Special Correspondent

Hopes that the celebrations will speed up its development

KOZHIKODE: Amid hopes that the golden jubilee of the Government medical college hospital here will speed up its development, elaborate arrangements are being made to celebrate the occasion in a big way.

An organising committee, with Principal of the college V. Geetha as chairperson and Varghese Thomas as organising secretary, has been formed for the celebrations. A host of eminent doctors who are either alumni of the college or have served long years there as teachers are in charge of the celebrations.

The doctors P.V. Narayanan, C. Asokan Nambiar, M. Thomas Mathew and P.V. Ramachandran are vice-chairpersons of the committee and P.K. Sasidharan the general convener.

The reception committee formed to organise the event has 1,001 members. They will be members of 21 committees. The finance committee launched its activities on Monday, accepting a donation of Rs. 1 lakh from T.K. Jayarajan, an alumnus.

Inaugurated on August 5 in 1957 by the then Chief Minister, E.M.S. Namboodiripad, the college has emerged as a refuge for a large section of people in north Kerala region when they are in need of specialised medical care.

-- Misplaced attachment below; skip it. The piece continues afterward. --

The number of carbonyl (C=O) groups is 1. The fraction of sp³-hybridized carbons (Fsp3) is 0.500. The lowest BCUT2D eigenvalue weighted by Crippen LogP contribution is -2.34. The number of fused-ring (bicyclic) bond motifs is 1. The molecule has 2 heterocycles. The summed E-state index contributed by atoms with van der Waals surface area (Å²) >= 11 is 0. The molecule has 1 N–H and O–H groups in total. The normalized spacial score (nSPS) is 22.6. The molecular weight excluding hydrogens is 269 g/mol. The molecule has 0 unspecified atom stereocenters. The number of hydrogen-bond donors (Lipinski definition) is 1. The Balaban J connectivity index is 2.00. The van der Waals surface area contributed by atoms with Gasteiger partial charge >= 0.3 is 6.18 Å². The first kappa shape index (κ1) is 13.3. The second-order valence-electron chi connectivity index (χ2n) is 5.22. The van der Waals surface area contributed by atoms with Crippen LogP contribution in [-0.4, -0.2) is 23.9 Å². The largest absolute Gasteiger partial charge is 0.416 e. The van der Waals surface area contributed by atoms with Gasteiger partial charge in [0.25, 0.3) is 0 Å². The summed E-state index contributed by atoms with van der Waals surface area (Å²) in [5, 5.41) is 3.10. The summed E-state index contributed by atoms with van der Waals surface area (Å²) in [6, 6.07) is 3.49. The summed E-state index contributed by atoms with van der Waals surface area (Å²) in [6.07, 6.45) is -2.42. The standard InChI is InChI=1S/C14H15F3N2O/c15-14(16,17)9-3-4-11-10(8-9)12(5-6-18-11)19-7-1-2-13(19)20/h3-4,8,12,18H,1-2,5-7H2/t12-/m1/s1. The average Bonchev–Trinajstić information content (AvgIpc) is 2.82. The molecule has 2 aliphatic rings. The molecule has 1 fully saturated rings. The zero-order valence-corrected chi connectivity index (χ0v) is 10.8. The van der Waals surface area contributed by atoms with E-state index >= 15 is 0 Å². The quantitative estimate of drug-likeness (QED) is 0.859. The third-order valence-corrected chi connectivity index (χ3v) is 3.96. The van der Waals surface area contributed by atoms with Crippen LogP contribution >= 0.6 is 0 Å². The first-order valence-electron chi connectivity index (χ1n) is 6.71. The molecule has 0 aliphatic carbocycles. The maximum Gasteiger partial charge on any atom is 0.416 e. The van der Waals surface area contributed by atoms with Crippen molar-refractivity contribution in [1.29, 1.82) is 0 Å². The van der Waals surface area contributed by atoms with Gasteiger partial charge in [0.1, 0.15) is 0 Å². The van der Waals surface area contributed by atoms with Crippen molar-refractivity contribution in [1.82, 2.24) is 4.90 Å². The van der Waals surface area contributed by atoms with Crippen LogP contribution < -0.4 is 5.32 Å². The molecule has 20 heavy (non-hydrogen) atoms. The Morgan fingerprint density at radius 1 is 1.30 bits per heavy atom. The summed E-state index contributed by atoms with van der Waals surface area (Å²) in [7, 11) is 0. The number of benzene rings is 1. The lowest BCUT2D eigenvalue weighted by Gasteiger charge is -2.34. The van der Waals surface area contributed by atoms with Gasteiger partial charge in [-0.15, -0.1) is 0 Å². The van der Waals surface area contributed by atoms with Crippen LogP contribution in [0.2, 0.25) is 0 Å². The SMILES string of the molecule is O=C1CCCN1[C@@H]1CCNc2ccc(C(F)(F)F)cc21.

The number of patients getting admitted to the hospital's in-patient ward every year is 1.6 lakhs. Nearly 5.2 lakhs patients are estimated to make use of the outpatient wards every year.

Nearly 25,000 childbirths take place in the hospital's labour rooms every year, which is considered to be among the highest in any hospital in the world.

Spread over only 164 acres, the campus houses, besides the medical college and its subsidiary units, a hospital, a dental college, a nursing college and a pharmacy college. This has led to heavy pressure on space.

Shortage of space, coupled with overcrowding of hospital wards with patients and those accompanying them, often push to the background the high quality of medical services the hospital provides.

Lack of modernisation of facilities has increased problems on account of space shortage.

In fact, development of hospital facilities has become an urgent need and is the focus of public attention.

The urgent need for development of casualty, wards and operation theatres, modernisation of diagnostic facilities by installing new equipment and making available enough medicines, doctors and other staff have been long-standing demands.

The super-specialty wing of the hospital, which is expected to further improve medical care facilities, is yet to be inaugurated.

Dr. Geetha believes the celebrations will become more meaningful if these are linked to development of hospital facilities.

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